Now Elisha had spoken to the woman whose son he had restored to life, saying, “Arise, and go, you and your household, and stay for a while wherever you can; for Yahweh has called for a famine. It will also come on the land for seven years.”—2 Kings 8.

Approximately two years pass. Elisha continues to watch over the woman of Shunem. He warns her of a coming famine, telling her to go elsewhere to survive the disaster. Notice that the story does not mention her husband at all, except as he might be included in “your household.” A number of years have passed since the son’s birth, and her husband had been called old well before that. Perhaps he has died in the intervening years. Perhaps he has become ill, and no longer has the strength to run things. In any case, clearly the woman of Shunem now rules the household.

If any famine can be called fascinating, this qualifies. Elisha apparently told no one else about the coming famine, we have no other mentions of it. We do not know precisely when this took place, again, for lack of other mentions. It appears that Elisha singled out this woman and her household to warn; her continuing ministry to his needs perhaps aroused a desire to similarly care for her. And having first provided her with a son, and then restoring him, it seems Elisha determined not to let that have been in vain, and so he saw to her, and her son’s, continued survival.

The length of the famine, seven years in duration, stimulates interest for another reason.You may remember that on the day of his ascension by fiery chariot, Elijah inquired what gift Elisha desired from him:

Elijah said to Elisha, “Ask what I shall do for you, before I am taken from you.”

Elisha said, “Please let a double portion of your spirit be on me.”
He said, “You have asked a hard thing. If you see me when I am taken from you, it will be so for you; but if not, it will not be so.”—2 Kings 9b-10.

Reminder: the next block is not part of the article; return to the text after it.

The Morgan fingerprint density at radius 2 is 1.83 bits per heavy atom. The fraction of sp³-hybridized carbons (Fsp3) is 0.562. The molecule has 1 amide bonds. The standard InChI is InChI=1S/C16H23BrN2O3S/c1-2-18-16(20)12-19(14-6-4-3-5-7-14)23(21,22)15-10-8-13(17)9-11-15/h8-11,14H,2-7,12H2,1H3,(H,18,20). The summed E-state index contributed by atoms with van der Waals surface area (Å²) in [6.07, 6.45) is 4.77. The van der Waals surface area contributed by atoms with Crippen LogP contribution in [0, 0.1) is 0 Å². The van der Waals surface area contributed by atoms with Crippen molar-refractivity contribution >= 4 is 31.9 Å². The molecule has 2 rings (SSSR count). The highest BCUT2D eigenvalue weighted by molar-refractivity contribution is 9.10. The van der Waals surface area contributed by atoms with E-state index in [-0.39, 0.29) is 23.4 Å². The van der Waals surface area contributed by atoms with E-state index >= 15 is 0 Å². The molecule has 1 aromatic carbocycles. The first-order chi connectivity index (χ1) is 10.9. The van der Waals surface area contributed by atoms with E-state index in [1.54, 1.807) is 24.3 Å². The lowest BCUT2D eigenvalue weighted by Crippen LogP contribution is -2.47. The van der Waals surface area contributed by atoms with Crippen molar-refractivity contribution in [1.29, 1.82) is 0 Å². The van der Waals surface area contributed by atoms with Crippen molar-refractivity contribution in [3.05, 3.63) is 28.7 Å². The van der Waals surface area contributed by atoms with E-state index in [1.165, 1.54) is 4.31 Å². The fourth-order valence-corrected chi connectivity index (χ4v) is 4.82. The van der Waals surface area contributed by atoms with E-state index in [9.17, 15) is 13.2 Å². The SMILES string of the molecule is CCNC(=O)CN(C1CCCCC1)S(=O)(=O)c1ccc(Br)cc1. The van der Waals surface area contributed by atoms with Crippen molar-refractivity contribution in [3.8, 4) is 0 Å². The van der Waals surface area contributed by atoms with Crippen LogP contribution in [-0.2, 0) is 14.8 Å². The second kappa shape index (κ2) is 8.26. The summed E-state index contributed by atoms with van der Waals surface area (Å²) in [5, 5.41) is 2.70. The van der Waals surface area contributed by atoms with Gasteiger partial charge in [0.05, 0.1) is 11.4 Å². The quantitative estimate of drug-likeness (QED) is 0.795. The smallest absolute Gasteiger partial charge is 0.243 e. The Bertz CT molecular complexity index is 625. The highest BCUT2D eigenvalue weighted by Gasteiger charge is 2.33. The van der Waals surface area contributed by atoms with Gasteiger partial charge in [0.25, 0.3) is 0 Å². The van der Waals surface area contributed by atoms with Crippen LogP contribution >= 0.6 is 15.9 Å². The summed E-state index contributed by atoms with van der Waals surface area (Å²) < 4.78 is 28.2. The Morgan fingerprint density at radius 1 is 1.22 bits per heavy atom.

As we noted, the “double portion” refers to the inheritance received by the firstborn. Since Elisha did see Elijah taken, he did receive that double portion. And part of the double portion seems to be the number of miracles Elisha performed;  no one in scripture performed more miracles than Elisha, except for Jesus himself. In sheer numbers, Elisha performed many more miracles than his predecessor. But here we find one place where a 2 to 1 ration exists: the length of the famine.

The drought brought on by Elijah’s prayers lasted three and one-half years. The famine mentioned in the story of the woman of Shunem lasts precisely twice as long: seven years. We have seen that biblical authors only mention details that matter. And why the precise length of this famine—mentioned nowhere else—should matter is unclear. Unless it pertains to the double portion.

The woman arose, and did according to the man of God’s word. She went with her household, and lived in the land of the Philistines for seven years.

At the end of seven years, the woman returned from the land of the Philistines. Then she went out to beg the king for her house and for her land. —vv. 3, 4.

This is where we started this chapter. She returns to ask for her land just as the king has asked Gehazi to tell him of all the great things Elisha has done.